Air Pollution: Emissions from Older Electricity Generating Units

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A letter report issued by the General Accounting Office with an abstract that begins "Although fossil fuels--coal, natural gas, and oil--account for more than two thirds of the nation's electricity, generating units that burn these fuels are major sources of airborne emissions that pose health and environmental risks. To limit emissions and protect air quality, the Environmental Protection Agency regulates emissions of sulfur dioxide and nitrogen oxides from a variety of sources including electricity generating units that burn fossil fuels, other industrial sources, and automobiles. Older electricity generating units--those that began operating before 1972--emit 59 percent of the sulfur dioxide, ... continued below

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United States. General Accounting Office. June 12, 2002.

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Description

A letter report issued by the General Accounting Office with an abstract that begins "Although fossil fuels--coal, natural gas, and oil--account for more than two thirds of the nation's electricity, generating units that burn these fuels are major sources of airborne emissions that pose health and environmental risks. To limit emissions and protect air quality, the Environmental Protection Agency regulates emissions of sulfur dioxide and nitrogen oxides from a variety of sources including electricity generating units that burn fossil fuels, other industrial sources, and automobiles. Older electricity generating units--those that began operating before 1972--emit 59 percent of the sulfur dioxide, 47 percent of the nitrogen oxides, and 42 percent of all electricity produced by fossil-fuel units. Units that began operating in or after 1972 are responsible for the remainder of the emissions and electricity production. For equal quantities of electricity generated, older units, in the aggregate, emitted twice as much sulfur dioxide and 25 percent more nitrogen oxides than newer units which must meet the new source standards for these substances. Older and newer units emitted about the same amount of carbon dioxide for equal quantities of electricity generated. Of the older units, those in the Mid-Atlantic, Midwest, and Southeast produced the majority of the emissions, and in disproportionate quantities for the amount of electricity they generated compared with units located in other parts of the country. Older units that burned coal released a disproportionate share of emissions for the electricity they produced compared with units burning natural gas and oil. Thirty-six percent of older units, in 2000, emitted sulfur dioxide at levels above the new source standards applicable to newer units, and 73 percent emitted nitrogen oxides at levels above the standards. These "additional" emissions--those above the standards for newer units--accounted for 34 percent of the sulfur dioxide and 60 percent of the nitrogen oxides produced by older units. Coal-burning units emitted 99 percent of the additional sulfur dioxide and 91 percent of the additional nitrogen oxides, while other fossil fuel-burning units accounted for the remainder."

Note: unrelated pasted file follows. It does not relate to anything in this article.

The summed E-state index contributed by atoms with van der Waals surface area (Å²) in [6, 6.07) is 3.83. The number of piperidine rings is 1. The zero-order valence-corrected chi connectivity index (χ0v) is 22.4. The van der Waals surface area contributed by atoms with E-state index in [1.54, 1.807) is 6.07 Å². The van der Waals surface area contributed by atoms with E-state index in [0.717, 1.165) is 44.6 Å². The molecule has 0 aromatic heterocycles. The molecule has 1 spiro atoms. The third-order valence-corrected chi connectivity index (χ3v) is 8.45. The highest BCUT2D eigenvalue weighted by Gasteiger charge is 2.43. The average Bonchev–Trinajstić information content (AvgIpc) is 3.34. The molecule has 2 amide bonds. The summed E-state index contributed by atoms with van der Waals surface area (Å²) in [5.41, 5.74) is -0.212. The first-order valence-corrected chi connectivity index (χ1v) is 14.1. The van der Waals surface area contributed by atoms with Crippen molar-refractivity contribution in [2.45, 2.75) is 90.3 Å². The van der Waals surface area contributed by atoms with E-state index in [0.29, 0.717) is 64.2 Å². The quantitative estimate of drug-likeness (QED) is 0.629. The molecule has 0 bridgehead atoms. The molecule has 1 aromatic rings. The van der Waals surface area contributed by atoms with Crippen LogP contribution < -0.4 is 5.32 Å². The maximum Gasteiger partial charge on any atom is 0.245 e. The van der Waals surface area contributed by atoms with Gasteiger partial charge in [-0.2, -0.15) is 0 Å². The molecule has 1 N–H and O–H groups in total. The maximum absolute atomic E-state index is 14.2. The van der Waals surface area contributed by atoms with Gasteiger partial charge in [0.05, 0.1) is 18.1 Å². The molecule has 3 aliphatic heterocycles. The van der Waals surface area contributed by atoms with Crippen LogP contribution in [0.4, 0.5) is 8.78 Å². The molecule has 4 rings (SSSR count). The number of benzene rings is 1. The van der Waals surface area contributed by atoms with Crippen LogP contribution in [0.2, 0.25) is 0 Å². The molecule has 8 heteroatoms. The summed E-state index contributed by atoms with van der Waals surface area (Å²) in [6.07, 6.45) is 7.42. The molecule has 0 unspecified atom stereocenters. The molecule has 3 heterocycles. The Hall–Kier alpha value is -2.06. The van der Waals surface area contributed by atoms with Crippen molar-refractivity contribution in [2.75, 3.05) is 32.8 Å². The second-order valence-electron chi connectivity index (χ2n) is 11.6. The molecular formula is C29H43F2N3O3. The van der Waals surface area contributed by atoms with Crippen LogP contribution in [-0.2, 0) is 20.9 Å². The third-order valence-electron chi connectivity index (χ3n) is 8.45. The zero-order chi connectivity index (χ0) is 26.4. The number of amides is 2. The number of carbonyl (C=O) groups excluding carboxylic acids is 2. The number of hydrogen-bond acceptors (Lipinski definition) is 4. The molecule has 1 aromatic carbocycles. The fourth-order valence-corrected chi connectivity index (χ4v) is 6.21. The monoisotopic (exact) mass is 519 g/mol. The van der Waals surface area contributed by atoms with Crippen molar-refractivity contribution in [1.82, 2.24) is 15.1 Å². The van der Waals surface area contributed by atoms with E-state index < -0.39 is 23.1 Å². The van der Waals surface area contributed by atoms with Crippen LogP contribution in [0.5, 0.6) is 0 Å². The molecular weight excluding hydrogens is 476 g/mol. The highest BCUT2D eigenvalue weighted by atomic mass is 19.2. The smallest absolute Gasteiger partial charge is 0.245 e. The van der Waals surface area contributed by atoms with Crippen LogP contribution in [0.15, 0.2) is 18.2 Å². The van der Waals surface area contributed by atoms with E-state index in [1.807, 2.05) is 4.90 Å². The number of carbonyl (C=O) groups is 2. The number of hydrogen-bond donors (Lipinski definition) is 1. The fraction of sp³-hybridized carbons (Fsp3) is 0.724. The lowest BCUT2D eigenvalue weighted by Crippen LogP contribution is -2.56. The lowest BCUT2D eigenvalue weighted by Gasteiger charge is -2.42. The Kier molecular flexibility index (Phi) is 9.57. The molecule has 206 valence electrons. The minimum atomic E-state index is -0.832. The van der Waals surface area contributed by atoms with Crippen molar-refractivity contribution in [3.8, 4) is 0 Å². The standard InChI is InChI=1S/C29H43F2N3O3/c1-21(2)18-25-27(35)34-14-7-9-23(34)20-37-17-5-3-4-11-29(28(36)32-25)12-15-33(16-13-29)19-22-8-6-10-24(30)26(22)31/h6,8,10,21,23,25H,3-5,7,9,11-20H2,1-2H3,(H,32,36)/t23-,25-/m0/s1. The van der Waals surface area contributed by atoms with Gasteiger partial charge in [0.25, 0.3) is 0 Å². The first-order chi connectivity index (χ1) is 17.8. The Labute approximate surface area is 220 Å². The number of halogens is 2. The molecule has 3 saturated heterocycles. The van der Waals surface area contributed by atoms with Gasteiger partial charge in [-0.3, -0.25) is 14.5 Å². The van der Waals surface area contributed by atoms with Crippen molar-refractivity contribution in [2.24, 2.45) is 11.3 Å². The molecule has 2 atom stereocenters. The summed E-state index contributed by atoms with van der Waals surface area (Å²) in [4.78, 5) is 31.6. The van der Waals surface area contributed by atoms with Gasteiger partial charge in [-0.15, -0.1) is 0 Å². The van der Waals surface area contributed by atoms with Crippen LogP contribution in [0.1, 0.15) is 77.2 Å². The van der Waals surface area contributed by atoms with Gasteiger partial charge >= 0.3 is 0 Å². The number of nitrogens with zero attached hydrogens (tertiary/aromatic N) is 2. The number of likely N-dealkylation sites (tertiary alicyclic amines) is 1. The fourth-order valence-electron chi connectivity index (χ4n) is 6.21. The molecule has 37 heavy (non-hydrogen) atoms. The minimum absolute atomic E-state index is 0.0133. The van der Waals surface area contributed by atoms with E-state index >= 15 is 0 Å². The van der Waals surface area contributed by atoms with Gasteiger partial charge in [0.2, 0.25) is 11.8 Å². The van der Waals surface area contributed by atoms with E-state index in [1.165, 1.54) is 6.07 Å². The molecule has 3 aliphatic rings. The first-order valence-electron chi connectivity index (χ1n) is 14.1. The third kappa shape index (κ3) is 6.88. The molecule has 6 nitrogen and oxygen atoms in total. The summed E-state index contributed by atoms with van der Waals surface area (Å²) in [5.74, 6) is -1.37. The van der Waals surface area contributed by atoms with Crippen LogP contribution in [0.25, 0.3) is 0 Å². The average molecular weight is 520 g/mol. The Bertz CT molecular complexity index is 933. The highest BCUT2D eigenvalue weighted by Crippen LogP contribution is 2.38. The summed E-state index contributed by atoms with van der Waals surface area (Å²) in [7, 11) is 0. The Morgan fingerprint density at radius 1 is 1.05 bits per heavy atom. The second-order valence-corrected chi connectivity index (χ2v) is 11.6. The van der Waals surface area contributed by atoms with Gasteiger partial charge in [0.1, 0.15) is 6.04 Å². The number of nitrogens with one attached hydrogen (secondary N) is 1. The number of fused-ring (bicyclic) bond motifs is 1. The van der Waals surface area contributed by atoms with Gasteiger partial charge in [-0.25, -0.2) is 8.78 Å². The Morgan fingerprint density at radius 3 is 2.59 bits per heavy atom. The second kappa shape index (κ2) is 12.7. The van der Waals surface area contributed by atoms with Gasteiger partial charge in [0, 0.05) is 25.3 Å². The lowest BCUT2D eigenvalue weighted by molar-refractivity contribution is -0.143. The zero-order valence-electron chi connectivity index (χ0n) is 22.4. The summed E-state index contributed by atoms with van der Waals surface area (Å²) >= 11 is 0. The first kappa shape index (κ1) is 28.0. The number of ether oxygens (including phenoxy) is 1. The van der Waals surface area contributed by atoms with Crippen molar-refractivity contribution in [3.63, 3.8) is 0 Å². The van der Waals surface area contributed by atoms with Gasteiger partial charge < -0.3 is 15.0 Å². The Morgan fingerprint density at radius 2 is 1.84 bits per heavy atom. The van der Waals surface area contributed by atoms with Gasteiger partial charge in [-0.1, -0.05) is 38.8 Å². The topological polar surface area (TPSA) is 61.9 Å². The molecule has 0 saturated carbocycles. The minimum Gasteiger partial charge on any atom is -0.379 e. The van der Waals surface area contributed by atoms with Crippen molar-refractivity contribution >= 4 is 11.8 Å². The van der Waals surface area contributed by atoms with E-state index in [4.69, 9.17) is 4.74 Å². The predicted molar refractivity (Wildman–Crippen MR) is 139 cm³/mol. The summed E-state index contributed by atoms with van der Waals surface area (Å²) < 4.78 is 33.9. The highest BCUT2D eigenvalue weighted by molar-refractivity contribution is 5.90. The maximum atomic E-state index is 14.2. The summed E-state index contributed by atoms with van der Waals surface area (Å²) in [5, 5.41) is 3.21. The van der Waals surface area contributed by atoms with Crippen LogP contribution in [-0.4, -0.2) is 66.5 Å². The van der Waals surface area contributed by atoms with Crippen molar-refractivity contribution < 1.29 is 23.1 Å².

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Government Accountability Office Reports

The U.S. Government Accountability Office (GAO) is an independent, nonpartisan agency that works for the U.S. Congress investigating how the federal government spends taxpayers' money. Its goal is to increase accountability and improve the performance of the federal government. The Government Accountability Office Reports Collection consists of over 13,000 documents on a variety of topics ranging from fiscal issues to international affairs.

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  • June 12, 2002

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  • June 11, 2014, 5:03 a.m.

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United States. General Accounting Office. Air Pollution: Emissions from Older Electricity Generating Units, report, June 12, 2002; Washington D.C.. (digital.library.unt.edu/ark:/67531/metadc291255/: accessed October 17, 2017), University of North Texas Libraries, Digital Library, digital.library.unt.edu; crediting UNT Libraries Government Documents Department.